|Pachycereus pringlei in Baja California, Mexico|
Cereus pringlei S.Watson
Pachycereus pringlei (also known as Mexican giant cardon or elephant cactus) is a species of large cactus native to northwestern Mexico, in the states of Baja California, Baja California Sur, and Sonora. It is commonly known as cardón, a name derived from the Spanish word cardo, meaning "thistle"; additionally, it is often referred to as sabueso (or “bloodhound”), which is possibly an early Spanish interpretation of the native Seri term for the plant, xaasj. 
Large stands of this cactus still exist, but many have been destroyed as land has been cleared for cultivation in Sonora.
A symbiotic relationship with bacterial and fungal colonies, on its roots, allows P. pringlei to grow on bare rock, even where no soil is available at all; the cactus has the distinction of being lithophytic as needed. The root’s bacterial colonies can fix nitrogen from the air and break down the rock to expose hidden sources of nutrients. The cactus even evolved to maintain this symbiotic bacteria within its seeds, serving to benefit by taking it on as part of its very physical biology.
A cardon specimen is the tallest living cactus in the world, with a maximum recorded height of 19.2 m (63 ft 0 in), with a stout trunk up to 1 m (3 ft 3 in) in diameter bearing several erect branches. In overall appearance, it resembles the related saguaro (Carnegiea gigantea), but differs in being more heavily branched and having branching nearer the base of the stem, fewer ribs on the stems, blossoms located lower along the stem, differences in areoles and spination, and spinier fruit.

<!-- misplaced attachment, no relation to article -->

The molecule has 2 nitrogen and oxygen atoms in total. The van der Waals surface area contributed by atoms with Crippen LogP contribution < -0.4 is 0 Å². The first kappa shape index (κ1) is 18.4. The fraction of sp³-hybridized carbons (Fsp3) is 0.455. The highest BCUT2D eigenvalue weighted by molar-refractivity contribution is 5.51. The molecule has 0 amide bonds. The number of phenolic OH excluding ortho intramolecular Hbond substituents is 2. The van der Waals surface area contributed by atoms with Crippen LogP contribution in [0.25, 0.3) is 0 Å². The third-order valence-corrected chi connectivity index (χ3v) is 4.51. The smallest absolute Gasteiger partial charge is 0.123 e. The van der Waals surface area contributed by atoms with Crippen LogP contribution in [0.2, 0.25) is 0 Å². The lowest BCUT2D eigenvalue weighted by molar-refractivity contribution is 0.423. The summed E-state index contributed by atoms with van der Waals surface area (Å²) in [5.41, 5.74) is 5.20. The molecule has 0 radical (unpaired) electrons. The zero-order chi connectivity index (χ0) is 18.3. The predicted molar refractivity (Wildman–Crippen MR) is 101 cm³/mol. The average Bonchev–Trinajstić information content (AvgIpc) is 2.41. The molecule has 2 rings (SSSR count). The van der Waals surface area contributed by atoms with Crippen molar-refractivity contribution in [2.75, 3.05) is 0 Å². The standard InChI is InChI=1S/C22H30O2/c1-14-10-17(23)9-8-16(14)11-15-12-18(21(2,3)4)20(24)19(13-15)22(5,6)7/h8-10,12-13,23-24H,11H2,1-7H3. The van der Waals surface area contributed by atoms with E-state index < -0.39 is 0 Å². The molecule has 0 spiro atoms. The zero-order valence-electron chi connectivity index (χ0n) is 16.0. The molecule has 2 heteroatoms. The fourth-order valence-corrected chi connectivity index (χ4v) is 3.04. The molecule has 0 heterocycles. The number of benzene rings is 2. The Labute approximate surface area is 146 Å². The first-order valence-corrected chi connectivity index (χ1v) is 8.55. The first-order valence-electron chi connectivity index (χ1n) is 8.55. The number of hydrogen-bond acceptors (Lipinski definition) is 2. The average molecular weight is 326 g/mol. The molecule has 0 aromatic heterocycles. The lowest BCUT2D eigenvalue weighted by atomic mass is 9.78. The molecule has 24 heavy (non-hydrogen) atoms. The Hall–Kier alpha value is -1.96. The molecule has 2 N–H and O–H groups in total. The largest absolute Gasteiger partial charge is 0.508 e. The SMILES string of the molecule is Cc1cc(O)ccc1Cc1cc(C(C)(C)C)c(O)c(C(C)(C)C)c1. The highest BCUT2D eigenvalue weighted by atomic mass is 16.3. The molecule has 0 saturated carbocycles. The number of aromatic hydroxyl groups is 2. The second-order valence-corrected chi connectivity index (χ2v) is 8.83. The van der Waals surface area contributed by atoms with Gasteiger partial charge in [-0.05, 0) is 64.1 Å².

Lifespan and growth
An average mature cardon may reach a height of 10 metres (30 ft), but individuals as tall as 18 metres (60 ft) are known. It is a slow-growing plant  with a lifespan measured in hundreds of years. One way scientists have aged these cacti has been to use radiocarbon dating to test the spines closest to the ground. Growth can be significantly enhanced in its initial stages by inoculation with plant growth-promoting bacteria such as Azospirillum species. Most adult cardon have several side branches that may be as massive as the trunk. The resulting tree may attain a weight of 25 tons.
- 1.^ The tallest living cactus is a specimen of Pachycereus pringlei. The tallest cactus ever measured was an armless Saguaro cactus which blew over in a windstorm in 1986; it was 23.8 meters (78 feet) tall.
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